labyrinths totally fascinate me. as a kid, i loved the movie the labyrinth. the whimsical storyline, the music, david bowie. loved it. jim henson, the director, apparently wanted to weave the idea of taking responsibility for one’s life as a central theme in the movie.
over the course of history, labyrinths have served different purposes. originally, they were believed to trap evil spirits or thought to be defined paths for ritual dances. they have been thought to be symbolic forms of pilgrimage, for those seeking enlightenment. more recently, labyrinths have seen a resurgence in popularity, as people seek a place to quiet the mind.
i walked a labyrinth recently, one right here in my town. made from new england fieldstones, it was created to reflect life’s journey. the spirals represent our passage through time, life’s endless turning points and repeating cycles; life’s changes of direction, transitions, and discoveries. unlike a maze with dead ends, a labyrinth has a single path that winds to the center and back again. amazing, yes?
labyrinths clearly resonate with me on so many levels. no dead ends, just winding my way around. sometimes losing focus, but my past and future are still there, albeit a little blurred in the background. sometimes passing the same area – the same challenges – to learn life’s lessons. circling around, coming back to whatever speaks to me. reminding me to come back to what is important.
Walking the Labyrinth, by Anne Kathleen McLaughlin
I enter you slowly, the grassy way is glossy,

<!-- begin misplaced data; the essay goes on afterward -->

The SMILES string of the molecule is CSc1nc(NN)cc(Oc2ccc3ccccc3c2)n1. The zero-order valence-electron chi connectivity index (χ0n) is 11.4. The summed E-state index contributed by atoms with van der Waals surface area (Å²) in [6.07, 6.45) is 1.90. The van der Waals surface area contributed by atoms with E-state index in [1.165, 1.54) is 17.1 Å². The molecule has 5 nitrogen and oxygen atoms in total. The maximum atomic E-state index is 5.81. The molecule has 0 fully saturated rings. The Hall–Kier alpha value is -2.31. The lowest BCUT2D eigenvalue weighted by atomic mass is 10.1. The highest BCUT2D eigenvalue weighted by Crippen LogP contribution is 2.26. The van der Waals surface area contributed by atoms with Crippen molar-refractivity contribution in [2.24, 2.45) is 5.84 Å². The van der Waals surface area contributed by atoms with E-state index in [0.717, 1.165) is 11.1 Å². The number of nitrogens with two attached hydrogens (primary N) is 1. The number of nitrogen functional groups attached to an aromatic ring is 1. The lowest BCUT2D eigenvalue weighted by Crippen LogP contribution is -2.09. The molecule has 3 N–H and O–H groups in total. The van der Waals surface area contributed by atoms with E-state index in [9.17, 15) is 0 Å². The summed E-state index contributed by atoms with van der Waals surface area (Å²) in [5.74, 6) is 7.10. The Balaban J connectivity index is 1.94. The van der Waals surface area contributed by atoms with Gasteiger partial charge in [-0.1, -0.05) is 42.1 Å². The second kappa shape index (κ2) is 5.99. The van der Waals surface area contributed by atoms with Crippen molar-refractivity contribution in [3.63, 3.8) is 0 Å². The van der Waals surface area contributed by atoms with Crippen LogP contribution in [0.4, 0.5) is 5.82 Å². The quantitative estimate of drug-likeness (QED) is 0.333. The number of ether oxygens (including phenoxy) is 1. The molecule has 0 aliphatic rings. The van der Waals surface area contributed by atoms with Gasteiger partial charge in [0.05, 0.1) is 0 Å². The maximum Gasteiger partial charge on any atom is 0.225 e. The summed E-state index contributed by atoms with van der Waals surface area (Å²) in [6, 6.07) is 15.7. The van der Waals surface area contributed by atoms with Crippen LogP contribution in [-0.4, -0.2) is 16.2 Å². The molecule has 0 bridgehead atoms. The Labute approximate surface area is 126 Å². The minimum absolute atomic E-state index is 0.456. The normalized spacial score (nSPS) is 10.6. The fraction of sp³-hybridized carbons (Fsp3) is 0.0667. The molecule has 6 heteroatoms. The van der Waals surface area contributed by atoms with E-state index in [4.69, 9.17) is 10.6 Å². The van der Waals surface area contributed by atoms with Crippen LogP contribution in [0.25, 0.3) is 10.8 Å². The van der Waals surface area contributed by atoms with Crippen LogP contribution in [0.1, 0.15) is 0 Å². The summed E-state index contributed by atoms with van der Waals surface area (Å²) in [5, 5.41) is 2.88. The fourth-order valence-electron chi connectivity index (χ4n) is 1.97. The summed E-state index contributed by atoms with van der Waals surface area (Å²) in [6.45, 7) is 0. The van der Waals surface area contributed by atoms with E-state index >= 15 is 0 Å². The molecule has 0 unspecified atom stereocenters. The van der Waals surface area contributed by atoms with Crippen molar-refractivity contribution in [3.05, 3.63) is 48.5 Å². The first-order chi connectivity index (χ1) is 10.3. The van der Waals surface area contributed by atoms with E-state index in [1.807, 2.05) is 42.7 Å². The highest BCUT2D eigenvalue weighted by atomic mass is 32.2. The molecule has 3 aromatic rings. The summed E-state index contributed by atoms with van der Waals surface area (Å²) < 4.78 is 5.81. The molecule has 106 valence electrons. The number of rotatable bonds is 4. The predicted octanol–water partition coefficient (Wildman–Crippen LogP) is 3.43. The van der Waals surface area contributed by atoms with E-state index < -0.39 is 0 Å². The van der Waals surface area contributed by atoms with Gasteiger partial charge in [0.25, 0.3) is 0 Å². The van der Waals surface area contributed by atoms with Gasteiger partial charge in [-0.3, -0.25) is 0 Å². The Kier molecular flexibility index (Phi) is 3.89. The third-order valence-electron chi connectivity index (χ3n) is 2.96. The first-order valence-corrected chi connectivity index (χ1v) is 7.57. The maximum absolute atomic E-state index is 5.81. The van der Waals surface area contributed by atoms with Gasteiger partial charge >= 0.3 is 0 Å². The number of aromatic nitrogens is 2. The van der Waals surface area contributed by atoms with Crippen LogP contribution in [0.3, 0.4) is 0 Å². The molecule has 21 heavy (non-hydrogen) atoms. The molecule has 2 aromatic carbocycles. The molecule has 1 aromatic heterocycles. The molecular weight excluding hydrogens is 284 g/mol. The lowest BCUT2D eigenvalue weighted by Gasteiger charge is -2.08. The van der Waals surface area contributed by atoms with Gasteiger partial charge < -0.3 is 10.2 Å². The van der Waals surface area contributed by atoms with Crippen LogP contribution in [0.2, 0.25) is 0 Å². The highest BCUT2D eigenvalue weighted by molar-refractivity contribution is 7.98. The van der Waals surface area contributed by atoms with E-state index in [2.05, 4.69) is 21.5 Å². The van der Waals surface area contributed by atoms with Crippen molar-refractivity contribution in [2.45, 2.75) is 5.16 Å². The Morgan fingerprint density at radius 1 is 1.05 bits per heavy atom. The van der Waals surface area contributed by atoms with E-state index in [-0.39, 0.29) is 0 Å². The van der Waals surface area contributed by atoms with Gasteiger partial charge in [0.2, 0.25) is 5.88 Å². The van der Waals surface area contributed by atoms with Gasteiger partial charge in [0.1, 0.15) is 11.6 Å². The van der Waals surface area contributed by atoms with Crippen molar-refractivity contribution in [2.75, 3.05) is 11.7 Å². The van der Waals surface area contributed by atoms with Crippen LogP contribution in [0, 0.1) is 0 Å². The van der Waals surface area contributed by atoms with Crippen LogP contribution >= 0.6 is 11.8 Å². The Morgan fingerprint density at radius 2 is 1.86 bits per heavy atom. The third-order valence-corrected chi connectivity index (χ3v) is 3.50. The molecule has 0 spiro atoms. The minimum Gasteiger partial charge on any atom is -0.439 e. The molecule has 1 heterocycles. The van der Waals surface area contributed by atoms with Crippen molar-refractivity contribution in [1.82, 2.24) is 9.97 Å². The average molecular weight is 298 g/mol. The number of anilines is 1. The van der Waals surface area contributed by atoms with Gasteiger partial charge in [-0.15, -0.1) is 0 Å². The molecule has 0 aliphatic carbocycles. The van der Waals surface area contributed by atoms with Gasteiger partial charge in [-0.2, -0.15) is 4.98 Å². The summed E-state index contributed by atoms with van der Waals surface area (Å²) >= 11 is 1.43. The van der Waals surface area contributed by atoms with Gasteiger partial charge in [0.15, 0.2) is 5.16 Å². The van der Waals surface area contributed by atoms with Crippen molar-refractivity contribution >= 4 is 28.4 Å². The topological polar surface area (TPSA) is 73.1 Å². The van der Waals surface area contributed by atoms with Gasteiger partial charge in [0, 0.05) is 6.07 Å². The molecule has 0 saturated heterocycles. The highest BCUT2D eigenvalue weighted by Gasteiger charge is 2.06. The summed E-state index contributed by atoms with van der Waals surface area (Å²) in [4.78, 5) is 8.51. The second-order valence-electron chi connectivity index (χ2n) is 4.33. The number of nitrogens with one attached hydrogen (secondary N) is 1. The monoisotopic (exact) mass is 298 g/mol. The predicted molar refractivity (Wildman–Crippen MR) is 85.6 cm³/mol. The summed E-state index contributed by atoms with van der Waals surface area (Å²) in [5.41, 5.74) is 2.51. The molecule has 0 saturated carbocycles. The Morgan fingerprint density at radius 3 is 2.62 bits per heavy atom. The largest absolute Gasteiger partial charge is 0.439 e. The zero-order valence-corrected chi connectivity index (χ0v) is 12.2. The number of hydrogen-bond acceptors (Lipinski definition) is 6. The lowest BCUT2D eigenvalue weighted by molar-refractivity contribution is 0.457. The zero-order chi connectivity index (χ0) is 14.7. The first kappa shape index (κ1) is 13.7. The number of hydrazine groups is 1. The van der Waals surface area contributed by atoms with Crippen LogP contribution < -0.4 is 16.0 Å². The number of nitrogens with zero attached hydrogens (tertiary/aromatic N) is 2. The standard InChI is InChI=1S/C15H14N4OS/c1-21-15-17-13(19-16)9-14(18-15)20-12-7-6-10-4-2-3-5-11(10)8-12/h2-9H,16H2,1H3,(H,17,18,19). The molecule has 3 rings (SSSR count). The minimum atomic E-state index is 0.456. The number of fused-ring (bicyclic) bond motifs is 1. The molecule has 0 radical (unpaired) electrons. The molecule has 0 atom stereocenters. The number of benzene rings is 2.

But scrunch of the leaves tells me autumn has come
The wind scarcely touches, so gentle its presence,
The sun is withdrawing, a ripening peach.
But all this backdrop to where I must centre,
Concentric smooth windings of well-watered grass
And slowly the rhythm asserts its transcendence
And nothing else matters but walking the walk.
Walking I move now beyond daily questions
And find my feet take me to places inside
I walk in this wonder of gladness within me
Recalling past graces, and moments of bliss.
The loves that have held me,
The glimpses of freedom
The dawning of knowing
The treasure I am.
At some point much later, as gently as starting,
The ending debouches me back to my life.
I walk from the labyrinth back to my burdens
Of doing and planning, of worry and doubt.
But somewhere within me, my feet are still walking
Still walking in rhythm, still hearing the beat. . .
And all shall be well now and all will be well,
Our walking has purpose, our life’s roots are deep.